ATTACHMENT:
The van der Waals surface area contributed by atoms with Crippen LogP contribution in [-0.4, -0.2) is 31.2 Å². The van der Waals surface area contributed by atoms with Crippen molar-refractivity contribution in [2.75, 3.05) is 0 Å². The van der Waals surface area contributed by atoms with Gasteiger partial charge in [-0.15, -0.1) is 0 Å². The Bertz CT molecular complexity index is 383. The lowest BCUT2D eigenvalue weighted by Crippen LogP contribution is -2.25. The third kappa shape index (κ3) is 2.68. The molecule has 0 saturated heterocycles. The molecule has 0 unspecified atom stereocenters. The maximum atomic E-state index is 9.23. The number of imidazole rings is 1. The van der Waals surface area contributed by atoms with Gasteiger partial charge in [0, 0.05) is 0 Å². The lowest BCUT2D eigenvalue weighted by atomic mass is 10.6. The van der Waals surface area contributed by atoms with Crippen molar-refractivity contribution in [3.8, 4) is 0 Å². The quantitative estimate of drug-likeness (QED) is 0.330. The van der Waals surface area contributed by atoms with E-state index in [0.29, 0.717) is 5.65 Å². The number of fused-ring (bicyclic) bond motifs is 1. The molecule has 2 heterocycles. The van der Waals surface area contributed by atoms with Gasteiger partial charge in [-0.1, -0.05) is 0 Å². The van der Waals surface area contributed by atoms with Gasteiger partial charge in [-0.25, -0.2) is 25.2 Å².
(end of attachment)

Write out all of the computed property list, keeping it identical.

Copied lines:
The van der Waals surface area contributed by atoms with Crippen LogP contribution in [-0.4, -0.2) is 31.2 Å². The van der Waals surface area contributed by atoms with Crippen molar-refractivity contribution in [2.75, 3.05) is 0 Å². The van der Waals surface area contributed by atoms with Gasteiger partial charge in [-0.15, -0.1) is 0 Å². The Bertz CT molecular complexity index is 383. The lowest BCUT2D eigenvalue weighted by Crippen LogP contribution is -2.25. The third kappa shape index (κ3) is 2.68. The molecule has 0 saturated heterocycles. The molecule has 0 unspecified atom stereocenters. The maximum atomic E-state index is 9.23. The number of imidazole rings is 1. The van der Waals surface area contributed by atoms with Gasteiger partial charge in [0, 0.05) is 0 Å². The lowest BCUT2D eigenvalue weighted by atomic mass is 10.6. The van der Waals surface area contributed by atoms with Crippen molar-refractivity contribution in [3.8, 4) is 0 Å². The quantitative estimate of drug-likeness (QED) is 0.330. The van der Waals surface area contributed by atoms with E-state index in [0.29, 0.717) is 5.65 Å². The number of fused-ring (bicyclic) bond motifs is 1. The molecule has 2 heterocycles. The van der Waals surface area contributed by atoms with Gasteiger partial charge in [-0.1, -0.05) is 0 Å². The van der Waals surface area contributed by atoms with Gasteiger partial charge in [-0.25, -0.2) is 25.2 Å².